STEM degrees for science and math careers
Even though many of the titles of science careers have remained the same for decades, advancements in technology and understanding have brought exciting new possibilities to biology, chemistry, physics, astronomy and other longstanding scientific fields. Aside from degrees and careers that concentrate specifically on one branch of the sciences, traditional and online schools in science offer programs of study in interdisciplinary fields like these:
Graduates who got their degrees at campus-based or online schools in math may have a surprisingly wide array of occupations to choose from as well, both within academia and out in the public and private sectors of the career market at large. Not only does the BLS report that employment opportunities for mathematicians are projected to increase by 23 percent between 2012 and 2022, but a degree in mathematics can also qualify you for similarly hot jobs in data analytics, statistics, market research or finance.
Academic careers in math and science fields typically come with research and publication requirements, particularly those at the top university levels. Science and math careers at private companies often involve the use of deep scientific or mathematical knowledge to aid in the development of new consumer products, materials or technologies.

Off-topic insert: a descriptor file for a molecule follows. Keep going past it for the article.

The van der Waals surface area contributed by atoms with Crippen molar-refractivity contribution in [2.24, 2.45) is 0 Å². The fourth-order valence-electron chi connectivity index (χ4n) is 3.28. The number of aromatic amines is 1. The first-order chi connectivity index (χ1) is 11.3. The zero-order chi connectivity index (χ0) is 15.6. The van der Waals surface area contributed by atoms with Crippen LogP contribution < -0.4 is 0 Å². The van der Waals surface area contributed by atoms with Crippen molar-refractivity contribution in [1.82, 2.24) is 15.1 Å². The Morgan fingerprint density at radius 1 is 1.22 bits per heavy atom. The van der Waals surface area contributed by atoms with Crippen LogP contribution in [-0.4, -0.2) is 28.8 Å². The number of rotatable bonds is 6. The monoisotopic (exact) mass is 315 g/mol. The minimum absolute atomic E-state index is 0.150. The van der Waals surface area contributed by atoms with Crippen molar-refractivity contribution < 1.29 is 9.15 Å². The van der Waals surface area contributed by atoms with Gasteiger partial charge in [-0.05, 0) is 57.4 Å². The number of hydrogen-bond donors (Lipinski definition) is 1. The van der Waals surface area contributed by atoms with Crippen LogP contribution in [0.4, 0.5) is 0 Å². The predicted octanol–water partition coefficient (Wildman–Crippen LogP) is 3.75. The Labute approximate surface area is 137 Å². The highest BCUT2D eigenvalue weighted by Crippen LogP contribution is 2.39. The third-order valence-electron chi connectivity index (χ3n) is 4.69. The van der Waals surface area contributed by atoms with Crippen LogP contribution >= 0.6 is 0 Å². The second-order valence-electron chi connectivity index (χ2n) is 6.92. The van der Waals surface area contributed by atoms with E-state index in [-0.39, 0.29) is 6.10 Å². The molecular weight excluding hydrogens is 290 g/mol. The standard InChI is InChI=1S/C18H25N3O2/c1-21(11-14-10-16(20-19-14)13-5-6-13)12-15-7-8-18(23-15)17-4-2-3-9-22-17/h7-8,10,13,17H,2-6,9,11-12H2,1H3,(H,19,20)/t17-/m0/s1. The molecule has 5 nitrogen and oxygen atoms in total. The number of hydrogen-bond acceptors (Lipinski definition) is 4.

If you're hoping to find a reasonably well-paying career that can keep you engaged mentally and challenge your problem solving abilities, you might be perfect for the world of STEM careers. Take a more in-depth look with our dedicated pages for tech careers, engineering careers and math and science careers and find out more about just how a degree from campus-based or online schools in science, technology engineering and math can translate into a rewarding career.
If you're hoping to find a reasonably well-paying career that keep you engaged mentally and challenge your problem solving abilities, you might be perfect for the world of STEM careers.
1. May 2014 National Occupational Employment and Wage Estimates, Bureau of Labor Statistics, U.S. Department of Labor, accessed September 10, 2015, http://www.bls.gov/oes/current/oes_nat.htm
2-7. Occupational Outlook Handbook, Bureau of Labor Statistics, U.S. Department of Labor, accessed September 10, 2015: Computer and Information Technology Occupations, http://www.bls.gov/ooh/computer-and-information-technology/home.htm; Civil Engineers, http://www.bls.gov/ooh/architecture-and-engineering/civil-engineers.htm; Biomedical Engineers, http://www.bls.gov/ooh/architecture-and-engineering/biomedical-engineers.htm; Petroleum Engineers, http://www.bls.gov/ooh/architecture-and-engineering/petroleum-engineers.htm; Mathematicians, http://www.bls.gov/ooh/Math/Mathematicians.htm; Statisticians, http://www.bls.gov/ooh/math/statisticians.htm; Market Research Analysts, http://www.bls.gov/ooh/business-and-financial/market-research-analysts.htm